I read much hand-wringing over the supposed dilemma in our Syria policy: we want to remove the Asad government, yet necessary attacks on the Islamic State group tend to keep Asad in power. Which do we want more? This conundrum uses false assumptions. We actually can “eat our cake and have it too,” in a certain sense.
US policy is (or should be) to cooperate in transforming the current Syrian government into one that is acceptable to the Syrian people, one that respects Syria’s diversity, the basic human rights of its citizens, and the sovereignty of its neighbors. The Asad government and the infrastructure that keeps it in place have lost legitimacy at home and abroad (with one or two exceptions).
Military action alone, by anyone, will not change Syrian governance in a positive direction. We cannot and must not try to “overthrow” the Asad regime. We should not envision the wholesale removal of the Baath Party all the way down the line to every ministry employee and college professor, as we initially did in Iraq. Asad and his cronies must go – meaning, there is no future formulation of Syrian governance in which Bashar al-Asad and his entourage remain in positions of leadership and authority. Everything else is and should be negotiable; the Syrians themselves do the negotiating. How Syrians come together peacefully to set up such negotiations, transitional structures and governance is something with which the international community can assist. But Syrians must do the work. I do not underestimate the enormous difficulties that lie ahead. I caught a glimpse of those working on and in Iraq for many years. In the end it can be done.
Many elements in Syria opposed to Asad are equally illegitimate and must be marginalized or eliminated. A good many of them are not Syrian at all. How that will occur is also a decision for the Syrian people, with one exception: organized elements like the Islamic State group, and al-Qa’ida affiliates like the Khorasan group, who cruelly and deliberately murder innocent people, are legitimate targets of states whose citizens are attacked or threatened.
Here’s the real chicken-and-egg “dilemma” for Syria. You cannot permanently degrade and destroy potent violent extremists without a sovereign, legitimate Syrian governing authority; and you cannot establish a sovereign, legitimate Syrian governing authority without degrading and destroying potent violent extremists. Military action alone does not work. Violent extremism will regenerate and mutate until legitimate and effective governance is established. The same was true for Iraq, but it was somewhat easier to begin to change the governance part of the equation. The jury is still very much sequestered on that one. But hope for Iraq is permissible, and we must act on both sides of the equation simultaneously and with vigor.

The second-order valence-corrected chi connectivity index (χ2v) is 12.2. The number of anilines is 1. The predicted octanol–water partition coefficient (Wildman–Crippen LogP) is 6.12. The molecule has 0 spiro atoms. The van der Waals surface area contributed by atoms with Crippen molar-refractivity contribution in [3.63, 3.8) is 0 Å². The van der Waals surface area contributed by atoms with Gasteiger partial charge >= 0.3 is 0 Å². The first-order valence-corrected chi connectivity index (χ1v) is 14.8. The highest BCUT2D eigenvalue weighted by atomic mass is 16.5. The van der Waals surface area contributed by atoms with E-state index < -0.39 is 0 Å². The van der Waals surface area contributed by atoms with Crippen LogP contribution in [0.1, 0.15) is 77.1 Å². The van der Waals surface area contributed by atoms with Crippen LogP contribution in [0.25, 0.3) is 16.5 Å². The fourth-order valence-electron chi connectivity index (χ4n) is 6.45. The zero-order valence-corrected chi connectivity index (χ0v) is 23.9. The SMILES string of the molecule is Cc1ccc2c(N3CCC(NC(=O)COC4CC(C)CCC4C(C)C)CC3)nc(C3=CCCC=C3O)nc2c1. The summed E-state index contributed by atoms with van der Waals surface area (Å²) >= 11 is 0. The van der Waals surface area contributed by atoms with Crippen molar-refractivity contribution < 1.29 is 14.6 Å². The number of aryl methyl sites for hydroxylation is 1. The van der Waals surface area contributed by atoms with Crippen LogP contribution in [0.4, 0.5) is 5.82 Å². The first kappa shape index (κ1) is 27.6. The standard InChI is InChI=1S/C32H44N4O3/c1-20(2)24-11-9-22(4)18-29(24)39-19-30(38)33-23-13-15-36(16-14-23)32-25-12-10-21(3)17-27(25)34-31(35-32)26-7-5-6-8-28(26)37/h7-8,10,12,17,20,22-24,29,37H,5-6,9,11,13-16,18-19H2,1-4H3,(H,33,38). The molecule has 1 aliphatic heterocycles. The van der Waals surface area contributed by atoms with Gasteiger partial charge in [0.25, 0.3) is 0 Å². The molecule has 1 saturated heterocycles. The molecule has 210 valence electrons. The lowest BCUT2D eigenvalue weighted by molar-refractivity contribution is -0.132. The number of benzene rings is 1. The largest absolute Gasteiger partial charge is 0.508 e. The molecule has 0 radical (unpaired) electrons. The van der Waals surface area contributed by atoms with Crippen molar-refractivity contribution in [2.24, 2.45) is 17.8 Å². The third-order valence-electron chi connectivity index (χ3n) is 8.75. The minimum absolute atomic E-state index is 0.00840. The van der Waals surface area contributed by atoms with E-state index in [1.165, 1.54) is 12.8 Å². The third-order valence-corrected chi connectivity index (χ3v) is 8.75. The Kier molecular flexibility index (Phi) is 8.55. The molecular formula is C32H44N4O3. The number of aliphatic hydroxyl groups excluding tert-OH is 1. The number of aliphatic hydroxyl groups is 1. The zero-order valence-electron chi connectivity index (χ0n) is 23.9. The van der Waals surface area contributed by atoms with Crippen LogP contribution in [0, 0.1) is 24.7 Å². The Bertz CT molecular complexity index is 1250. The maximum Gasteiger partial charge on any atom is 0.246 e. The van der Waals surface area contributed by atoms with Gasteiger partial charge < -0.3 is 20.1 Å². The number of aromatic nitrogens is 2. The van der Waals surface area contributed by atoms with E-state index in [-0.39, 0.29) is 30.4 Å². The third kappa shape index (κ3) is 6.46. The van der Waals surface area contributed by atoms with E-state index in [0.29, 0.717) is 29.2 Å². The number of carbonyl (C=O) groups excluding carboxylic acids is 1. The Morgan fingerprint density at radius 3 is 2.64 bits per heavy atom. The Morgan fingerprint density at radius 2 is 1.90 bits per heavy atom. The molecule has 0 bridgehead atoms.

With Syria, the strategy must unfold much more gingerly. On the governance side: firmly maintain a policy of transforming the Syrian government to one without Asad and his cronies through political negotiation (if necessary, negotiate even with Asad, albeit not physically at the table, and definitely not with a future role for him in Damascus). Strengthening Syrian opposition forces who share that vision and are prepared to enter into such negotiations is a critical first step. Asad and his international supporters must come to accept that peaceful political transition and transformation is the only correct future for Syria, and violent resistance to that transformation is useless and even self-defeating.
On the military action side: crush the Islamic State group and others like Khorasan bent on murder and other crimes against humanity. Do so in a fashion that will not undermine the political negotiations among the rest of Syria that must come next. That will include paying attention to the interests of nations that have a stake in a stable and sustainable future outcome for Syria, to include Turkey, Iran, Iraq, the Gulf nations, Jordan, and Lebanon.